In the afternoon, we had a birthday party for one of the little boys, Bonkhosi, who was turning 6 (but looked like he was 3). Michelle had planned a party more extravagant than any I’ve attended in Swaziland, but that doesn’t mean much. (And, remember, she has to do this 16 times a year.) After a fabulous rendition of “Happy Birthday,” Bonkhosi opened presents (a Ken doll, Frisbee, toy cell phone and a new sweater) and all the kids pigged out on popcorn, cake, cookies, Twizzlers, sweets and apples. Then, to burn all of that off, we had orange-on-the-spoon races and played duck-duck-goose and then settled in for a double feature of “Open Season 2” and some romantic comedy intended for 9-year-olds. Then, after the 6-hour birthday party, we had a FEAST of a braai (sausage, steak, cole slaw, salad, stir fry, and a million other things, with wine!), followed by a session of guitar-accompanied performances of songs like “Bye, Bye Love” and “Norwegian Wood,” which is the strangest song ever. Good clean fun for the whole family! And hopefully the three kids I’ve been working with will be added to that family.

It was a fabulous weekend and I can’t wait to spend more time at the farm. Michelle invited me to come out and paint a world map on the side of the second orphanage house, which I eagerly agreed to do. And she agreed to help pay school fees for my neighbor, Hlengiwe, when she starts school next year if her family is still unable to pay for it (because despite my begging, the school said it’s too late to register a new student this year). It’s so refreshing to meet genuinely NICE people who actually CARE about others and DO something about it! Amazing.

In other news, Mpendulo/Noah is doing well. I don’t really know much about him except that he sleeps a lot and dirties a lot of nappies (diapers) that his mother spends all day washing in rotation since she only has 4. And he’s always bundled up like a snowman with TWO hats on, which makes him look about 6 times his actual size. And sometimes he cries in the middle of the night and I wake up even though he’s in the next house, which is strange because I’m not a mother. Maybe next week I’ll get to know him better.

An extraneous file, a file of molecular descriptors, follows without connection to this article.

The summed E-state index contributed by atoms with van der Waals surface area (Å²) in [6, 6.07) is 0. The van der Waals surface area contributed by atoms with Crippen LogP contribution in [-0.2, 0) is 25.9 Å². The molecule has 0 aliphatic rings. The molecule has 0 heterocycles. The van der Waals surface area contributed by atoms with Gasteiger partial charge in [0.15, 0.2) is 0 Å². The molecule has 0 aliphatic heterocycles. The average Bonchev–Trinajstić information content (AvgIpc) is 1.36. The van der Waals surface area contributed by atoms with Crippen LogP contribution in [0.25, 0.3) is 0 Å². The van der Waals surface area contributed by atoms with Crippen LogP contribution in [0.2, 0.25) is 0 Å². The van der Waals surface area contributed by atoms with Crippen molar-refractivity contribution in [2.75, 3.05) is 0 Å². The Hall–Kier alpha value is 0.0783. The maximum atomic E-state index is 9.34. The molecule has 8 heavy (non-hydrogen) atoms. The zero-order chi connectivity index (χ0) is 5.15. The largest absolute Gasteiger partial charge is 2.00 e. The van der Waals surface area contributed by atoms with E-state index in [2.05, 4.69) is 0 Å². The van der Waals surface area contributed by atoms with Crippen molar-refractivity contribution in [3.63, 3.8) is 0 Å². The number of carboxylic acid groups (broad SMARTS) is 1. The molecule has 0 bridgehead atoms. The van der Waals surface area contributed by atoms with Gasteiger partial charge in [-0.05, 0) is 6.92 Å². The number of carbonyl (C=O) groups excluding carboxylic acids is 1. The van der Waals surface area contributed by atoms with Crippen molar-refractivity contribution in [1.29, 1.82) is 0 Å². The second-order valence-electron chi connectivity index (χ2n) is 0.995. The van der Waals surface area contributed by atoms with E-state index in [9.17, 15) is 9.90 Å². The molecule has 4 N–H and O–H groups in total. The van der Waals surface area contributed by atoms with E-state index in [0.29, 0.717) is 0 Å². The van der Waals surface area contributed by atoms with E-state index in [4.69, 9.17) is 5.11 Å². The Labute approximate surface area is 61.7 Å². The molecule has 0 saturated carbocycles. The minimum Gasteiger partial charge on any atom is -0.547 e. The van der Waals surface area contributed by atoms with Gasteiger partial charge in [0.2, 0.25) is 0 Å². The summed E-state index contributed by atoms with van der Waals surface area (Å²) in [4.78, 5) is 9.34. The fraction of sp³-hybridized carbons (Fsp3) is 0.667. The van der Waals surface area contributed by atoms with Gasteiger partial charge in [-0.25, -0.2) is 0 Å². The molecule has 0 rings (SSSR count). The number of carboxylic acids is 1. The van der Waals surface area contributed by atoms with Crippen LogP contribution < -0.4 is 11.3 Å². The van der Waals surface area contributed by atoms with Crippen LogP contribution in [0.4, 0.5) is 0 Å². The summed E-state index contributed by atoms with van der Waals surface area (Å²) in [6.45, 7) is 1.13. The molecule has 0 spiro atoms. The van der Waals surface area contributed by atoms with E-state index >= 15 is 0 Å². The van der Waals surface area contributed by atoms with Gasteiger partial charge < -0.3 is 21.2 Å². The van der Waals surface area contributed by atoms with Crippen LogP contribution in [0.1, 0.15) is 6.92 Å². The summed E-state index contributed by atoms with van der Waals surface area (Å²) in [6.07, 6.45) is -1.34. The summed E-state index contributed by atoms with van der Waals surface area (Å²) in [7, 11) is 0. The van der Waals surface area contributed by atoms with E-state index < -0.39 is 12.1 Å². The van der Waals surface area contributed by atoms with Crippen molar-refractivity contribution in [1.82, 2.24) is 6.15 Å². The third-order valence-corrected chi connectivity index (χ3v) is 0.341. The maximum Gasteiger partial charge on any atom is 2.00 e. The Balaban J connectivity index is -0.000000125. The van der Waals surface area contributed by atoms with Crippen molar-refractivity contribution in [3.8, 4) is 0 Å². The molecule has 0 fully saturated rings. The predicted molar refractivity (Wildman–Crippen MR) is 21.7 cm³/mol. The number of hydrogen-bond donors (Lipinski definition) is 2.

Also, I have a new roommate. Every night this week, after I turned off the light and the radio (after the top 9 at 9, of course) I thought I heard scurrying about, but, after repeated missions with the flashlight, I convinced myself that I was imagining it. Until Thursday morning when I woke up to find dainty little nibbles taken out of each of my 4 tomatoes that were specially designated for my Thursday morning omelet. Further investigation revealed nibbles in my lone moldy onion and a small nest of nibbled-off and relocated coloring book in the corner behind my leftover paint bucket. So, naturally, I grabbed my vermin-killing stick (previously the black-mamba-whacking-stick) and a flashlight and set about turning my house upside down to scare out all nibbling, coloring book stealing creatures of the night. Much to my surprise, I found him with my very first poke of the stick and he came leaping out towards me in an attempt to escape. At which point, obviously, I screamed and the whole family gathered outside my hut to witness the stupid white person with the headlamp and stick running around her house like a crazy person, mumbling about “ingundwane lenkhulu” (big rat)! Finally, Mkhulu (Grandpa) came to my rescue and somehow, despite his hysterical laughter, was able to find the critter and chase him out of the house. He ran into a hole in the side of the kitchen hut, which was immediately filled with mud. I thought that would kill him, but no. Thursday night, again, I was kept awake by the rummaging and squeaking and general rustling of the rat. Friday morning I tried, to no avail, to chase him out of my house. I even tried trapping him in a bucket with a tub of peanut butter as bait. But he lives on. My family thinks I'm crazy for caring, though, because complaining about a rat in your house is about like complaining about the dirt on the floor.

This weekend, Linda and I are heading up to Mbabane to send off my nearest and dearest volunteer, Deja, to re-join the real world in the United States of America. We’ll be going to this new dance club where they have a glass dance floor with lights under it, which I’m pretty excited about. (The only thing that could make the place more exciting would be A&W root beer on tap or a jumping castle.) Then next week I’m skipping actual work to teach the new volunteers how to teach in Swazi schools, which I hope I’m not too cynical about. Then next Saturday is the July meeting of the Shiselweni Region Youth Support Group, then Bushfire music festival and sending off Nicole. Then I will retreat to my hut for the next year because my two favorite people in Swaziland will have left me for the great beyond.